They do not affect the dog directly, only when the infection is severe causes abdominal pain, diarrhea, constipation, and bloating in the abdomen. When the dog is infested, it can expel part of the tapeworms through the feces or be exhibited in the anus of the patient.

Heartworm Dirofilaria: immitis, or heartworm disease, is transmitted through the bite of infected mosquitoes and also mildly affects people. They are located in the pulmonary artery and the heart, generating heart failure in the animal, lung disease, and death if it is not treated in time. These parasites have a maturation period of six to nine months. You can prevent your dog from suffering from a heart work infection by using a heartworm preventive.

In the dog, frequent fatigue can be observed when performing physical activity or playing with other dogs. In addition, they may have a cough or weight loss if they have a heartworm infection.

External Parasitic Infections in dogs

Ticks and fleas are the most common external parasites in dogs. They feed on blood and are a torment for both dogs and humans. With the arrival of spring and the rise in temperatures, the risk factors of tick bites also increase since they inhabit grass and weeds. The worst thing is that ticks are annoying, but they are carriers of diseases like Lyme disease and babesiosis.

They are microscopic organisms, microscopic in size. These are of different types and produce diseases of greater or lesser severity that vary depending on the breed and age of the dog, whether it is a puppy or an adult. The most frequent and that have similar symptoms are the mites that produce demodectic and sarcoptic mange. This is located in the dog’s follicles. They produce redness in the affected area and generally moderate to intense itching depending on the degree. When they go to a generalized degree, the itching is intense.

Two other scabies are produced by the ear mite that affects the outer ear, inflaming it and generating much itching and darker wax. Finally, the dandruff disease is formed by mites that lodge in the layers of the skin, specifically where the keratin is located. Again, they can leave the skin red and itchy.

Ticks, lice, and fleas are parasites that can be detected. They vary in shapes and sizes. They are generally present in nature, so the dog can easily become infested, but it can also contact another dog. These parasites seek to feed on the dog by absorbing its blood, causing skin lesions, and causing constant itching. They can cause anemia, immune problems, clotting problems, loss of appetite and weight, fever, swollen lymph nodes, and arthritis. Fleas can also transmit the tapeworm parasite.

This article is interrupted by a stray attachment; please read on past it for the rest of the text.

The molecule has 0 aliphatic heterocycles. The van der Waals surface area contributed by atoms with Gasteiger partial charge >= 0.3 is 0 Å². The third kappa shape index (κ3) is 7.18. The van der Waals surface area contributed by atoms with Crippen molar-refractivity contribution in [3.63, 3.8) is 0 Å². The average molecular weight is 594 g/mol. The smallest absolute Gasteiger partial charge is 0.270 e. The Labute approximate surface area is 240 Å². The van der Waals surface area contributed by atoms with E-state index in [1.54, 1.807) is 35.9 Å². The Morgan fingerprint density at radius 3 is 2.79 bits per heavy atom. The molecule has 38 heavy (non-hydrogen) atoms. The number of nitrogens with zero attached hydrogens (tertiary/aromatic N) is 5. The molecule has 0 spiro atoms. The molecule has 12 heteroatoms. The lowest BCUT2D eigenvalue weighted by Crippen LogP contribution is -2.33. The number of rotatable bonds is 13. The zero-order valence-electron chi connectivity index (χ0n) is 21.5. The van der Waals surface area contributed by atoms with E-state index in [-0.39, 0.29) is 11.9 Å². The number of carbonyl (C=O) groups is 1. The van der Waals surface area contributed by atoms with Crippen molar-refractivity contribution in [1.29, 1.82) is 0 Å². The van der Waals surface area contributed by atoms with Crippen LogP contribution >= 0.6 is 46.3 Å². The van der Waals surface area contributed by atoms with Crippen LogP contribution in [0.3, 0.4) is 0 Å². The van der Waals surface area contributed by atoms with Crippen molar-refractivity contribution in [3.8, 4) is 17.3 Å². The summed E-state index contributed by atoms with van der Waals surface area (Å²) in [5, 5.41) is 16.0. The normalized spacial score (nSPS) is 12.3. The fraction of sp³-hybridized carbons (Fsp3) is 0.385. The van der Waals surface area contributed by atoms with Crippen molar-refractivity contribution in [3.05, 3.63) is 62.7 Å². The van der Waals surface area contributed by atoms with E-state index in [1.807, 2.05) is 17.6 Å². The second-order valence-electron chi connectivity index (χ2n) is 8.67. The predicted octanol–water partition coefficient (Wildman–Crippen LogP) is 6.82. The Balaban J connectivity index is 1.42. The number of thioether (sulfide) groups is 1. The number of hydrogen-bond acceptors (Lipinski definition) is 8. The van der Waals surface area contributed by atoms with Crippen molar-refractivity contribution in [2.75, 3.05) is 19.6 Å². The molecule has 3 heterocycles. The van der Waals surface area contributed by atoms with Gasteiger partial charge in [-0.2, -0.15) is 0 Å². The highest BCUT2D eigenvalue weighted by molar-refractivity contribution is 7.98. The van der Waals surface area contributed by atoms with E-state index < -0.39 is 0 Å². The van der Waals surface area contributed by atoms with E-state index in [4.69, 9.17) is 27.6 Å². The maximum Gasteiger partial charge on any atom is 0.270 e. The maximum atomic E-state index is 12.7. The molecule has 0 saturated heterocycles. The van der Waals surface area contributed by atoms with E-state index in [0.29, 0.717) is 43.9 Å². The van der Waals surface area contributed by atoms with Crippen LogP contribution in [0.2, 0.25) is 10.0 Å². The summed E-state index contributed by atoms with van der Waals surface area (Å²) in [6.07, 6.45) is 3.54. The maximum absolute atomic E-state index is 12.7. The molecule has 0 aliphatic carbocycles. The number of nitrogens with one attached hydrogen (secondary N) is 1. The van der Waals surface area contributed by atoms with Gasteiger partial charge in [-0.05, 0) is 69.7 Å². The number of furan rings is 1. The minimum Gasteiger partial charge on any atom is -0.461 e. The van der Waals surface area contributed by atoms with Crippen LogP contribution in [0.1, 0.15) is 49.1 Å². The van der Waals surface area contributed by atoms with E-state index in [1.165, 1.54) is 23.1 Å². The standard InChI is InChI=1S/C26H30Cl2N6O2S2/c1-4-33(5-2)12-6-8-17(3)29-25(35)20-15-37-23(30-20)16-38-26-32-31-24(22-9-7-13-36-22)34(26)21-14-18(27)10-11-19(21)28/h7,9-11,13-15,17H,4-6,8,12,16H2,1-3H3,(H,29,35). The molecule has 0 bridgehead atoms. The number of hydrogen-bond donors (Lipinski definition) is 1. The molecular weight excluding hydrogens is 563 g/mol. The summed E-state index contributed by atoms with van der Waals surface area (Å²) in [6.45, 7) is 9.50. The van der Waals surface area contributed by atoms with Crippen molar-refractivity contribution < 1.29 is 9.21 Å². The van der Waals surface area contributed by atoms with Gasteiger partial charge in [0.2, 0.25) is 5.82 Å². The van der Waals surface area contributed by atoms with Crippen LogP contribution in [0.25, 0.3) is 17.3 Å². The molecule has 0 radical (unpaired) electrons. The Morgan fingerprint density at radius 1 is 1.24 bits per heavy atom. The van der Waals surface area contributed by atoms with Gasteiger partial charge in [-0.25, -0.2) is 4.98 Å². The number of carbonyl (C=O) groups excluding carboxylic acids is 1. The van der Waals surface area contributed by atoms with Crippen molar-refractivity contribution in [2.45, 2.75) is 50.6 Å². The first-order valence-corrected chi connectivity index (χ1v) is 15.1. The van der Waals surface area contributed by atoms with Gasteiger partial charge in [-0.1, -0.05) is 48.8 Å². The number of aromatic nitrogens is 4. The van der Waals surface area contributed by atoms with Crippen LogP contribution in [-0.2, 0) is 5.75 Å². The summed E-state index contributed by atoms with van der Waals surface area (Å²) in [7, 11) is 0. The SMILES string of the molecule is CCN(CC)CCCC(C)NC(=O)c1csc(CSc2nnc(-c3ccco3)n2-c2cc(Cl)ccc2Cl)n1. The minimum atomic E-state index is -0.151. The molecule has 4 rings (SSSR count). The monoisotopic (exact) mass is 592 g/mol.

Ticks and Fleas; A deadly enemy

Ticks are known to spread and pass diseases to dogs. Oftentimes, this happens without the owner even knowing that the dog has been infected until much more severe symptoms start to appear. Below are some of the common diseases that are known to be spread from ticks to dogs.

  • Lyme disease: Also known as borreliosis, is an infectious disease triggered by spirochete Borrelia burdogferi . It is transmitted by bites from parasites such as ticks, and when it reaches the blood, it spreads.
  • Encephalitis: or tick meningoencephalitis (TBE), is a viral disease caused by the tick encephalitis virus (TBEV). It is transmitted through the bite of a tick. It is not a frequent disease and usually occurs only in animals with a weakened immune system.
  • Babesiosis:  Also known as canine malaria, is an infectious disease caused by single-celled parasites. It is transmitted through the bite of a tick, attacking the red blood cells.
  • Anaplasmosis: it is an infectious disease caused by bacteria of the genus anaplasma that are transmitted through the bite of a tick.